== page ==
Double Killer Gets 60 Years in Prison

“YOU are the sort of person who society can ill afford to have in its midst.”

This was one of the stinging rebukes convicted double killer Aloyis Ditshabue had to stomach in the Windhoek High Court yesterday before he heard that he would be spending the next 60 years in prison on two counts of murder.

“In your case you seem to have made it your pastime to persecute and murder women as you liked,” Judge Maphios Cheda said to Ditshabue. He added: “Your sickening and pitiless conduct must come to an end.”

Judge Cheda also told Ditshabue, who was convicted of murdering his pregnant wife and then also murdering his girlfriend three years after the first killing: “In my view you are not a suitable man to be roaming the country any more as you are not a fit and proper person to be taken in as a husband or boyfriend by any woman who wants to do something in life.”

Ditshabue deserved to be removed from circulation for a very long time, the judge said, before he sentenced him to 30 years’ imprisonment on each of the two murder charges on which he was found guilty on Thursday last week.

Judge Cheda convicted Ditshabue (43) of the murder

of his pregnant wife, Marcella Ditshabue (33), in the Aminuis area during the night of 16 to 17 February 2008. The judge further found him guilty of murdering his subsequent girlfriend, Alida Kambende (36), at Gobabis on 10 July 2011.

Marcella, who was the mother of Ditshabue’s five children, was killed when he strangled her with his bare hands. Ditshabue pleaded guilty to a charge of murder in connection with her death at the start of his trial in August last year. He told the judge after the delivery of the verdict last week that he strangled her because she had grabbed him by his private parts after he had found her in their house with another man. He did not intend to kill her, he said.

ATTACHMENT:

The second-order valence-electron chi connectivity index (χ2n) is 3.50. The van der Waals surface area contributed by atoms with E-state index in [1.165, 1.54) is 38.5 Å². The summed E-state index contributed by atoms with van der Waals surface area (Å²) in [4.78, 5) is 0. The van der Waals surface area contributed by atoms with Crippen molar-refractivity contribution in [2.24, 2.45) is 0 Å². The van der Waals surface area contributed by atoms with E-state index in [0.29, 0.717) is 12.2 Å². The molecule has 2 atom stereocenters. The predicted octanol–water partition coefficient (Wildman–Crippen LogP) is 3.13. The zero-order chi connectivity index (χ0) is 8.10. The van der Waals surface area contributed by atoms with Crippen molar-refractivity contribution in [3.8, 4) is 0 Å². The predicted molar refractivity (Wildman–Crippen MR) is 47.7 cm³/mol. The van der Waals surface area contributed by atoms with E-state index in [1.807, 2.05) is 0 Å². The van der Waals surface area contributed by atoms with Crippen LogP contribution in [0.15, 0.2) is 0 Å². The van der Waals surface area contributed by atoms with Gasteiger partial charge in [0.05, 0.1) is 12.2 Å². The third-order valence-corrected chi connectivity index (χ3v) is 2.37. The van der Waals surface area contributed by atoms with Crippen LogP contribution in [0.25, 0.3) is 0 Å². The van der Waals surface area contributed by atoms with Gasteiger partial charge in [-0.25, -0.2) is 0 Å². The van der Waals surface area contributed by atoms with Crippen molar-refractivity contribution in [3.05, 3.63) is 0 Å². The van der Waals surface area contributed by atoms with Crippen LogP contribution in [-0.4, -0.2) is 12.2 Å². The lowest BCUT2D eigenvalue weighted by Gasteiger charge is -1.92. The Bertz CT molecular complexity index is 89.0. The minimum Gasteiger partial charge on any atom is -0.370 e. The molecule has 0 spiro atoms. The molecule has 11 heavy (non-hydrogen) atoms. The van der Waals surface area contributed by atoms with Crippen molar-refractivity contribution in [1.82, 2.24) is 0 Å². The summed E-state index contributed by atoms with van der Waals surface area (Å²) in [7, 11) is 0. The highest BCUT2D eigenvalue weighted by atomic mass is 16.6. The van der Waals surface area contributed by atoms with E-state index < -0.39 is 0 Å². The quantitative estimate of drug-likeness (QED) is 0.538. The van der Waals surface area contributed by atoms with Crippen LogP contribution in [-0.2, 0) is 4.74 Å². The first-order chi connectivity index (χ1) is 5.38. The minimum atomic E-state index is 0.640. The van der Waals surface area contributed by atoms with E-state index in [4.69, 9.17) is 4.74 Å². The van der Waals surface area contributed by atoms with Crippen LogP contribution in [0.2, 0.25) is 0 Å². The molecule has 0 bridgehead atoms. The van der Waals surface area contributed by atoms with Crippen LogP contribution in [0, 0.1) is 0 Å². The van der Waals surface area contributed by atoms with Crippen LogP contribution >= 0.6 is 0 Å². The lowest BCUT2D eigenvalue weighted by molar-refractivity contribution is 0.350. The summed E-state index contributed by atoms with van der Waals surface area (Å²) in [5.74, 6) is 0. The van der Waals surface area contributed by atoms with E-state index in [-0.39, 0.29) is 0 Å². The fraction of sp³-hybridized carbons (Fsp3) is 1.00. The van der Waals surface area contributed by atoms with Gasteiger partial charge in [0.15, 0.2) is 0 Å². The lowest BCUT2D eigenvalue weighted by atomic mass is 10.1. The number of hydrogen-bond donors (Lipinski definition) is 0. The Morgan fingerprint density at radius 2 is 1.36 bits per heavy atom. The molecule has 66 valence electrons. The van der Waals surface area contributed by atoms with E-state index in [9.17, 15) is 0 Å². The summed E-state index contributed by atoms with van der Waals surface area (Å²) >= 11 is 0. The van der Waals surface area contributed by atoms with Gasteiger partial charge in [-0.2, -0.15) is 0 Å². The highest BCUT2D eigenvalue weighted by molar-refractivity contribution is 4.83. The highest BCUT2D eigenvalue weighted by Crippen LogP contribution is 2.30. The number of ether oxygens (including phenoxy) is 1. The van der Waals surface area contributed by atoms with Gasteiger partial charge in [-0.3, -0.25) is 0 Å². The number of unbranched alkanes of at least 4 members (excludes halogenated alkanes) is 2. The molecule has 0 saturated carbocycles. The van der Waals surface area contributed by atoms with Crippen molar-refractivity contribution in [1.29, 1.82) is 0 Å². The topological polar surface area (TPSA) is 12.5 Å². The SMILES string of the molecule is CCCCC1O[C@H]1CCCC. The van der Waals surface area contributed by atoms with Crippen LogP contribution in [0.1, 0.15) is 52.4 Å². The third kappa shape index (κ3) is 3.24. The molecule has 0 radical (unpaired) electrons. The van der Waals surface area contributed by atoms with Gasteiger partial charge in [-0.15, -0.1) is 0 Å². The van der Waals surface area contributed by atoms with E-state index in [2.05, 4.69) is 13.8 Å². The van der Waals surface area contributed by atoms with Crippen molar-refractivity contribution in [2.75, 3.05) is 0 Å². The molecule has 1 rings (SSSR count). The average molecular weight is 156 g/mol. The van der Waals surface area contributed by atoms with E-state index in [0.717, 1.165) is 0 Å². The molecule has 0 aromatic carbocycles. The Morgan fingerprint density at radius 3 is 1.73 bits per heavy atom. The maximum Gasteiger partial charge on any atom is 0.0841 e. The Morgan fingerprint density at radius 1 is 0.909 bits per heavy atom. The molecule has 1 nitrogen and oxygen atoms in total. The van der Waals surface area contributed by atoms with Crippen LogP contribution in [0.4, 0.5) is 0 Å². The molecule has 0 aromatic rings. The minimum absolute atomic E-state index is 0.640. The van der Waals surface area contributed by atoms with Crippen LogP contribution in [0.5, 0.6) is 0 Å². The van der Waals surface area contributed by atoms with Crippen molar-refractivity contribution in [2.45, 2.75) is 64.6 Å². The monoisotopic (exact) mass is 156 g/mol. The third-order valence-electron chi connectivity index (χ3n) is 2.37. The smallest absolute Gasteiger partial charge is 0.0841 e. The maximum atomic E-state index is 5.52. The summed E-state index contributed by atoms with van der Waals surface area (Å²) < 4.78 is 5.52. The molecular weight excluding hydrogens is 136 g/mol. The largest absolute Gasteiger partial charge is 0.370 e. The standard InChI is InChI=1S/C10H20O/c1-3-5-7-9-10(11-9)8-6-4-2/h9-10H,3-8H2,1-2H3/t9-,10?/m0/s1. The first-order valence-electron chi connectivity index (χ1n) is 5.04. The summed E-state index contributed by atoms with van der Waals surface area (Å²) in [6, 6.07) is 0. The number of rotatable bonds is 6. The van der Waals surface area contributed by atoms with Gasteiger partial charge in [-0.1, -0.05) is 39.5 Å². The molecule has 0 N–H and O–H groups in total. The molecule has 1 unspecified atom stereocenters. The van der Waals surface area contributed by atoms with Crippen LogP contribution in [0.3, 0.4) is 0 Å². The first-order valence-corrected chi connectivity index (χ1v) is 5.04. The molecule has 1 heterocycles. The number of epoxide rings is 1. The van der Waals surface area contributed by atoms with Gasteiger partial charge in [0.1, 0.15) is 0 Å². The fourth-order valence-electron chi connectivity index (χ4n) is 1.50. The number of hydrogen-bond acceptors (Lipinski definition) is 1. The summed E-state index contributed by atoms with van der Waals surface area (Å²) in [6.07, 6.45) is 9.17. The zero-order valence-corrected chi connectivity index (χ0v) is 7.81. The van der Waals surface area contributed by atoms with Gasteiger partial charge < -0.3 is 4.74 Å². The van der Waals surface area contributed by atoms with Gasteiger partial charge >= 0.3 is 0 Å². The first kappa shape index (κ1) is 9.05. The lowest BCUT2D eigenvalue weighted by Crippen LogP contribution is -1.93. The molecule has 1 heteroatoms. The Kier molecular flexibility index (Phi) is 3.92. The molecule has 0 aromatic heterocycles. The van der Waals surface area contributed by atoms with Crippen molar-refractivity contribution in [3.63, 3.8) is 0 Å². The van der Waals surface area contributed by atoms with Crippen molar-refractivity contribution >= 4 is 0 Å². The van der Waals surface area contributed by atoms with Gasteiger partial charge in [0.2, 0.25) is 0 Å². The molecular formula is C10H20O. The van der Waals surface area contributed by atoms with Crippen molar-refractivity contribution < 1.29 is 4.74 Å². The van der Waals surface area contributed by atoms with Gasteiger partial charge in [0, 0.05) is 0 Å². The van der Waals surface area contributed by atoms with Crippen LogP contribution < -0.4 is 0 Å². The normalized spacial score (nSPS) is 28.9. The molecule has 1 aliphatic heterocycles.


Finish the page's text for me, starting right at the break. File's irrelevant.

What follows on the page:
Kambende died after she had been stabbed at least six times with a knife in her house at Gobabis, where Ditshabue was working for a security company at the time.

When he delivered his verdict, Judge Cheda recounted that two of the prosecution’s witnesses told the court that they had seen Ditshabue kneeling at the side of the stabbed Kambonde with a knife in his hand in her house before he turned the knife on himself, stabbing himself in the chest.

The judge found that the only reasonable inference that could be drawn from the evidence before him was that Ditshabue had killed Kambende and then tried to commit suicide.

Ditshabue was on bail on the murder charge in connection with the killing of his wife when he killed Kambende.

“What is overly disturbing is that the victims were defenceless women whom you were in love with. Causing one human being’s death is scary enough and would normally haunt one’s conscience, but to proceed to again engage in another murder boggles one’s mind,” Judge Cheda said during the sentencing.

The type of behaviour that Ditshabue displayed “cannot be tolerated by any civilised society”, the judge said. He noted that Namibia has seen a rising public outcry against gender-based violence and that the courts were being asked to ensure that people convicted of these type of crimes were dealt with severely.

The cold-bloodedness of gender-based violence and so-called passion killings is nothing but barbaric and beastly murder, Judge Cheda said.

Ditshabue was kept in custody after being arrested in connection with the killing of Kambende. Defence lawyer Willem Visser represented him during his trial. State aocate Jack Eixab prosecuted.

Source : The Namibian